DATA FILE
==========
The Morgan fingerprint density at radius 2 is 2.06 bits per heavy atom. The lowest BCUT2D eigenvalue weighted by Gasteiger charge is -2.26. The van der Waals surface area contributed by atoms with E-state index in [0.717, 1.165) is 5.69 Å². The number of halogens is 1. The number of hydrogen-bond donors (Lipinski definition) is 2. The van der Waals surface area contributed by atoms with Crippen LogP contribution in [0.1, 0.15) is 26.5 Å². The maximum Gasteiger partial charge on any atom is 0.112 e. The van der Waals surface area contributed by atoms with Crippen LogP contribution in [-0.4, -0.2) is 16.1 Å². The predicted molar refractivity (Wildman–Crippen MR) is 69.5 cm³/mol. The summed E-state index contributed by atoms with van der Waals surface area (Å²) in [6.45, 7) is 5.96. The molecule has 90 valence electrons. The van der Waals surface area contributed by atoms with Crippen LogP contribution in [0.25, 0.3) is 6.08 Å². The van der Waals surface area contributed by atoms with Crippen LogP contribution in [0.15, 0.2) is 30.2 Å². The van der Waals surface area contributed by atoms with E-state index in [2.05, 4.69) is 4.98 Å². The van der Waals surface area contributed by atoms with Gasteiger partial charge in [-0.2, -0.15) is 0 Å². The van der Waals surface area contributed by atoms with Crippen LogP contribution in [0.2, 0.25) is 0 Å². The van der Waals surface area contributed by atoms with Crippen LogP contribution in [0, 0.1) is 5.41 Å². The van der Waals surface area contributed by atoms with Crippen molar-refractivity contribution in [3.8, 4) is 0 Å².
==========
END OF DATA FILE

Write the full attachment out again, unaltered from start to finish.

The Morgan fingerprint density at radius 2 is 2.06 bits per heavy atom. The lowest BCUT2D eigenvalue weighted by Gasteiger charge is -2.26. The van der Waals surface area contributed by atoms with E-state index in [0.717, 1.165) is 5.69 Å². The number of halogens is 1. The number of hydrogen-bond donors (Lipinski definition) is 2. The van der Waals surface area contributed by atoms with Crippen LogP contribution in [0.1, 0.15) is 26.5 Å². The maximum Gasteiger partial charge on any atom is 0.112 e. The van der Waals surface area contributed by atoms with Crippen LogP contribution in [-0.4, -0.2) is 16.1 Å². The predicted molar refractivity (Wildman–Crippen MR) is 69.5 cm³/mol. The summed E-state index contributed by atoms with van der Waals surface area (Å²) in [6.45, 7) is 5.96. The molecule has 90 valence electrons. The van der Waals surface area contributed by atoms with Crippen LogP contribution in [0.25, 0.3) is 6.08 Å². The van der Waals surface area contributed by atoms with Crippen LogP contribution in [0.15, 0.2) is 30.2 Å². The van der Waals surface area contributed by atoms with E-state index in [2.05, 4.69) is 4.98 Å². The van der Waals surface area contributed by atoms with Gasteiger partial charge in [-0.2, -0.15) is 0 Å². The van der Waals surface area contributed by atoms with Crippen LogP contribution in [0.2, 0.25) is 0 Å². The van der Waals surface area contributed by atoms with Crippen LogP contribution in [0, 0.1) is 5.41 Å². The van der Waals surface area contributed by atoms with Crippen molar-refractivity contribution in [3.8, 4) is 0 Å².